Over the past decade, TAG Heuer has offered numerous models of the Carrera, Monaco, Monza and Silverstone that paid tribute to their predecessors. Whether labelled as re-issues, homages or classics, with each visit to the portfolio of historic models, vintage Heuer collectors asked: “Why not the Autavia?”

Finally, in November 2015, TAG Heuer CEO Jean-Claude Biver issued a challenge to the vintage community: “Tell us exactly which Autavia you want, and we will offer it in 2017.” There were only two restrictions on the choices. First, the new Autavia had to be housed in a traditional round case of the 1960s rather than the C-shaped case used in the 1970s. Second, the new Autavia would be a modern-sized watch, rather than copying the sub-40mm case sizes from the 1960s.

In December 2015, the social media team at TAG Heuer began to plot out a novel approach through which enthusiasts would select the historic model that would serve as the basis for the new Autavia. Announced in March 2016, the “Autavia Cup” was a head-to-head competition between 16 models from the 1960s, with enthusiasts voting on their favourites in three rounds. The first round narrowed the field to eight watches, the second round took it to four, and TAG Heuer then selected the winner based on the voting in the third and final round.

With the Autavia Cup, TAG Heuer employed a unique approach to choosing the historical precedent that would inspire a modern watch, and the competition was an overwhelming success, with over 55,000 votes being cast through the dedicated Autavia Cup website.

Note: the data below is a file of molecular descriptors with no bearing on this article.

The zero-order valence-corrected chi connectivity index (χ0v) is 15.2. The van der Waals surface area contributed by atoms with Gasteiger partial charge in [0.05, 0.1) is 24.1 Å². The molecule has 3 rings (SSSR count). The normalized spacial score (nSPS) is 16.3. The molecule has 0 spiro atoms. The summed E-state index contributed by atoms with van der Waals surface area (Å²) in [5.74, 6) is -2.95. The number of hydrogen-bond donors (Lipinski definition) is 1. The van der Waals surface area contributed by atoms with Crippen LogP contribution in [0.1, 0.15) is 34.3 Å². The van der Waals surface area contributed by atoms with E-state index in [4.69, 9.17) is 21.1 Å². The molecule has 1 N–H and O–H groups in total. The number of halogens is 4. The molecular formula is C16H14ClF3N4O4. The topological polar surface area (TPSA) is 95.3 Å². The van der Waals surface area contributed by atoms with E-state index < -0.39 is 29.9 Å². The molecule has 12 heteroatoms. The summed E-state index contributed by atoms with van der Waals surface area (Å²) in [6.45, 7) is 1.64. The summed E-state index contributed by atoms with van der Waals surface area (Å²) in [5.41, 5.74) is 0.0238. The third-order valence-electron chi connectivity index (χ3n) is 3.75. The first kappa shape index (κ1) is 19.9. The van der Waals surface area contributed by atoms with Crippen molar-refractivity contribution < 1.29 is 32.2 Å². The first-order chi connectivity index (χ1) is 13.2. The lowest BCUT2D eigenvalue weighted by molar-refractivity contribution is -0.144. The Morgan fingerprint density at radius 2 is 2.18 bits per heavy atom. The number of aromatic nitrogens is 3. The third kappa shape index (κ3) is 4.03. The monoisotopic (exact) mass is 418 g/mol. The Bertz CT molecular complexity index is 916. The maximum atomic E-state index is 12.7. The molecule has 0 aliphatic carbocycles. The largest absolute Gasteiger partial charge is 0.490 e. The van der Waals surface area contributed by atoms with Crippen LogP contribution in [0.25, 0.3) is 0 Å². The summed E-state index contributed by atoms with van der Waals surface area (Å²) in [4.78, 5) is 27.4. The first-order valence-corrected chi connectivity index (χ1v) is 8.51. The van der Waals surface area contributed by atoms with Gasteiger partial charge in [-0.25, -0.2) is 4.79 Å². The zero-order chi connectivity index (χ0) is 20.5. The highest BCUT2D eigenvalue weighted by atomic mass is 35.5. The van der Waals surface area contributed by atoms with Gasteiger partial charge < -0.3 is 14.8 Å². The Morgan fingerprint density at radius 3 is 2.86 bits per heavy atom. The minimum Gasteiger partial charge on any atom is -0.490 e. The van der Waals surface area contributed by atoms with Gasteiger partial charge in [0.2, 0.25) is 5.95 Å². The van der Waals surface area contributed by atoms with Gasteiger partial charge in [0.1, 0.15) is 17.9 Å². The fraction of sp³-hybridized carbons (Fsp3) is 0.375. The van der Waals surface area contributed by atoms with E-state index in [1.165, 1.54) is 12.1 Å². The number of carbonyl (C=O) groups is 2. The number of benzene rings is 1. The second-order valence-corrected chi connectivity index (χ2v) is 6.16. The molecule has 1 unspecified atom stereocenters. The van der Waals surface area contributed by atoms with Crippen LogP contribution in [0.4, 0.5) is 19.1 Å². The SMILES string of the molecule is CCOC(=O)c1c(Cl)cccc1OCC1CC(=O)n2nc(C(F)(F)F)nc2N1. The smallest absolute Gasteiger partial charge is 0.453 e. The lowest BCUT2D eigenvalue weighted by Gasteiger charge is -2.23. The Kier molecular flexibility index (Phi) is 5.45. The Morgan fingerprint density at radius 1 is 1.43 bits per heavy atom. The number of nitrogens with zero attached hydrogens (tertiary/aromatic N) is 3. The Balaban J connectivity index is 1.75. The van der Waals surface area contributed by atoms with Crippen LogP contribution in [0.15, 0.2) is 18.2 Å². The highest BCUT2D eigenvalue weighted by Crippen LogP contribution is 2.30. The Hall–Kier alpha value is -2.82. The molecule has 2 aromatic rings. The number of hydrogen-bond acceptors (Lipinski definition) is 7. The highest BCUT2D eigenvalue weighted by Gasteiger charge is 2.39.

The winner? A three-register Autavia, in the second execution screw-back case (circa 1966), as worn by Formula 1 world champion Jochen Rindt.

TAG Heuer’s 2017 Autavia

Officially unveiled at Baselworld in March, TAG Heuer demonstrated unusual transparency in sharing prototypes of the new Autavia with the community of enthusiasts. In January 2017, they displayed a prototype with the following features:

Inspired by the Rindt Autavia
Taking cues from the Autavia worn by the Formula 1 World Champion, the new watch is a three-register chronograph with a black dial and white registers. Applied metal indices mark the hours and match the polished matchstick hands, both having warm luminous inserts. Providing a date on the new Autavia was controversial as the Autavias of the mid-1960s did not offer this feature, so TAG Heuer uses a subtle window, quietly incorporated into the running seconds register at 6 o’clock.

Rotating Hour Bezel
The 1960s Autavias offered bezels marked in minutes, hours, decimal minutes and a tachymeter scale, among others. TAG Heuer will use an hours bezel for the new Autavia, with this bezel allowing the user to track a second time zone or monitor elapsed hours.

With the Heuer 02 Movement
TAG Heuer’s new Heuer 02 movement, manufactured by TAG Heuer at its Chevenez facility, will make its debut in the new Autavia. The automatic calibre has a power reserve of over three days. The movement has a classic column wheel design and is modular, which should allow the addition of complications in later versions. The movement beats at 4 Hz (28,800 vph), and the hash-marks on the dial of the divide the second into four parts.

Vintage-inspired Case
The new Autavia measures 42mm across the dial, with a thickness of approximately 15.5mm. In a clever tribute to its 1960s predecessors, the caseback is marked “Waterproof – Guaranteed 330 Feet Under Water”. The case is manufactured by TAG Heuer, at its Cornol case-making facility.

On a Double Grains of Rice Bracelet
In the mid-1960s, Heuer offered its Autavia and Carrera chronographs on grains-of-rice bracelets made by the esteemed Swiss company, Gay Frères. The new Autavia will come on either a tan leather strap or a double grains-of-rice bracelet, styled after the ones from the mid-1960s.

*The new watch is not a limited model and should be available from March 2017. Pricing is £4,000 on the grains-of-rice bracelet and £3,900 on the leather strap.

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